In an earlier post, I singled out the Israel Trademarks Office (ITO) for praise, on how they have maintained their consistently high levels of service, throughout the Covid-19 crisis. ITO, which is the authority which administers Israel's trademark register, has been a notable exception to the growing phenomenon of disruptions in government services around the world.
But ITO didn’t satisfy themselves with "merely" maintaining the status quo (or, in fact, even showing increased efficiency) – they took advantage of the unprecedented global restrictions on movement and international travel, to take some steps towards introducing some long-awaited and much-needed changes to regulations surrounding hearings at ITO's judicial tribunal, which hears trademark oppositions, cancelations, trademark registration appeals, and similar proceedings.
In Israel, these types of proceedings take the form of a "mini-trial". Unlike many jurisdictions, where brief written submissions are filed and a ruling is then handed down, the system in Israel requires the submission of written pleadings, evidence, counter-evidence, a 1-day trial for cross-examination of witnesses, and then a summation of arguments. Only then will the tribunal, in due course, issue its ruling.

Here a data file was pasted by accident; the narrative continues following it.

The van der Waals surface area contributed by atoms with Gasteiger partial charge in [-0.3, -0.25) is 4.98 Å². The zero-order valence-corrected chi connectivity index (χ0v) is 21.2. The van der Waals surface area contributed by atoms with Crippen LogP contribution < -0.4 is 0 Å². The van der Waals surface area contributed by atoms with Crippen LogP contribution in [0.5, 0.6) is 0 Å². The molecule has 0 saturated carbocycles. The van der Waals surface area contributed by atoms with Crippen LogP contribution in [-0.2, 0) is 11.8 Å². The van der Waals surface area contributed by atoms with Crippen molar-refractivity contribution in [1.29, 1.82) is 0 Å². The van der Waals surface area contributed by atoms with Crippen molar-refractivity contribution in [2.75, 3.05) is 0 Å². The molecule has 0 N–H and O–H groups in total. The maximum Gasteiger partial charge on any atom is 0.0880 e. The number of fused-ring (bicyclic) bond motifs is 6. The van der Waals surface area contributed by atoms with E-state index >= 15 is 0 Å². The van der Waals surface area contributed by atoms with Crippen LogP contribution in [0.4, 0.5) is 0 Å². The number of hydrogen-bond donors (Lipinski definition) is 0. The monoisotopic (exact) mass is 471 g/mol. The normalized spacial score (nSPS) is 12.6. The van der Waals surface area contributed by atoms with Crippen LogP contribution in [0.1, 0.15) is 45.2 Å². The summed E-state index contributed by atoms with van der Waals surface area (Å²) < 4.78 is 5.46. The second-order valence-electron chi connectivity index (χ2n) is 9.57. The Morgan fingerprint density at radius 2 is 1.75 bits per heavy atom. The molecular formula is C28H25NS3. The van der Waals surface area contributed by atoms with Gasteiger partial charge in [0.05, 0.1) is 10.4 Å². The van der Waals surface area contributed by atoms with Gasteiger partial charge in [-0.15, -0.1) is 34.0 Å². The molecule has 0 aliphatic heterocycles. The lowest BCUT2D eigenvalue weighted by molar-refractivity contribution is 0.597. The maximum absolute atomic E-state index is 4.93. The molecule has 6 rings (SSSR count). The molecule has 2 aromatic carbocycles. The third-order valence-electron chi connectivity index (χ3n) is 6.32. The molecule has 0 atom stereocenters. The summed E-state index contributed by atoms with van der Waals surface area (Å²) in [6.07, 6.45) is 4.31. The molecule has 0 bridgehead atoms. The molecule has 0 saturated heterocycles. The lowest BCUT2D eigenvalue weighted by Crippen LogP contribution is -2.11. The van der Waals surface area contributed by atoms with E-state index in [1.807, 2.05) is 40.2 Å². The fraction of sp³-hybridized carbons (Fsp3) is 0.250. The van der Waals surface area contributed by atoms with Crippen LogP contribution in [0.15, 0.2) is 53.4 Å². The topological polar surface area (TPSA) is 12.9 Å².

This format results in costs which are often significantly higher than in jurisdictions which rule on the basis of brief, written pleadings. This, in turn, deters some local trademark owners, and even some companies from outside Israel, from exercising their rights to oppose and cancel confusingly similar marks. So, a significant proportion of such proceedings involve larger, international companies.
Ultimately, these parties must then send whichever of their senior managers delivered the affidavit enclosing their evidence, to the 1-day trial before the tribunal. This has often been inconvenient, to say the least, and has sometimes resulted in a reticence to undertake the proceedings in the first place, or in abandonment of otherwise justified action.
In February 2021, new regulations were proposed, in an effort to streamline these matters. Under the new proposals, the ITO tribunal would have the right to suggest that some hearings, at which testimony does not need to be heard, could be via video-conference. They would also be able to order that a hearing, at which testimony does need to be heard, could likewise be via video-conference, if the witness agrees to this, and would find it hard to attend the hearing in person, and if the testimony is essential, and if there is no legal bar to this, in the country from which the witness would deliver the testimony. The parties would be able to object to such proposals, but the tribunal would have the final say.
These new regulations have not yet been enacted, but there is nevertheless evidence that the ITO tribunal, even now, is showing increased willingness to allow testimony and cross-examination via video-conference, whereas in the past this was rarely allowed.
Aryeh Reif, Adv,
Reif & Reif, Law Offices